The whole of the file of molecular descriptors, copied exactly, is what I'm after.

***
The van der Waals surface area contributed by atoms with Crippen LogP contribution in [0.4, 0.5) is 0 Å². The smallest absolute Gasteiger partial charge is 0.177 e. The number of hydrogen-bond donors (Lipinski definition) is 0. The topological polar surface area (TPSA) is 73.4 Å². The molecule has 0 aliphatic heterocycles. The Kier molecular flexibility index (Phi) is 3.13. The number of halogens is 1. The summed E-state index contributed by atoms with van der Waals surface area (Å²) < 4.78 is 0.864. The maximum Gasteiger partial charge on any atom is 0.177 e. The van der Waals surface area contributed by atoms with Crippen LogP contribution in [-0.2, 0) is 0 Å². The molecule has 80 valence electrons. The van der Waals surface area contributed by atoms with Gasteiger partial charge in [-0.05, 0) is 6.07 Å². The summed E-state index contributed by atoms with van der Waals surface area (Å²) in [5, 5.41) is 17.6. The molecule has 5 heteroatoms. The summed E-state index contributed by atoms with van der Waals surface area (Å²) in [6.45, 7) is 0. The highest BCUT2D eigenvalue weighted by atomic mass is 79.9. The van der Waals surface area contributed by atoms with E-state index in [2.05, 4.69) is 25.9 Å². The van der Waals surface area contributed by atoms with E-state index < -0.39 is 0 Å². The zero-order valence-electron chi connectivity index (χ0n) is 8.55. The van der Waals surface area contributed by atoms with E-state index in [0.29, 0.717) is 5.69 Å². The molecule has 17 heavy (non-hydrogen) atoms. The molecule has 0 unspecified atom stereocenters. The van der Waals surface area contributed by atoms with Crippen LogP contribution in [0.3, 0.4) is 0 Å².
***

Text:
The van der Waals surface area contributed by atoms with Crippen LogP contribution in [0.4, 0.5) is 0 Å². The smallest absolute Gasteiger partial charge is 0.177 e. The number of hydrogen-bond donors (Lipinski definition) is 0. The topological polar surface area (TPSA) is 73.4 Å². The molecule has 0 aliphatic heterocycles. The Kier molecular flexibility index (Phi) is 3.13. The number of halogens is 1. The summed E-state index contributed by atoms with van der Waals surface area (Å²) < 4.78 is 0.864. The maximum Gasteiger partial charge on any atom is 0.177 e. The van der Waals surface area contributed by atoms with Crippen LogP contribution in [-0.2, 0) is 0 Å². The molecule has 80 valence electrons. The van der Waals surface area contributed by atoms with Gasteiger partial charge in [-0.05, 0) is 6.07 Å². The summed E-state index contributed by atoms with van der Waals surface area (Å²) in [5, 5.41) is 17.6. The molecule has 5 heteroatoms. The summed E-state index contributed by atoms with van der Waals surface area (Å²) in [6.45, 7) is 0. The highest BCUT2D eigenvalue weighted by atomic mass is 79.9. The van der Waals surface area contributed by atoms with E-state index in [2.05, 4.69) is 25.9 Å². The van der Waals surface area contributed by atoms with E-state index < -0.39 is 0 Å². The zero-order valence-electron chi connectivity index (χ0n) is 8.55. The van der Waals surface area contributed by atoms with E-state index in [0.29, 0.717) is 5.69 Å². The molecule has 17 heavy (non-hydrogen) atoms. The molecule has 0 unspecified atom stereocenters. The van der Waals surface area contributed by atoms with Crippen LogP contribution in [0.3, 0.4) is 0 Å².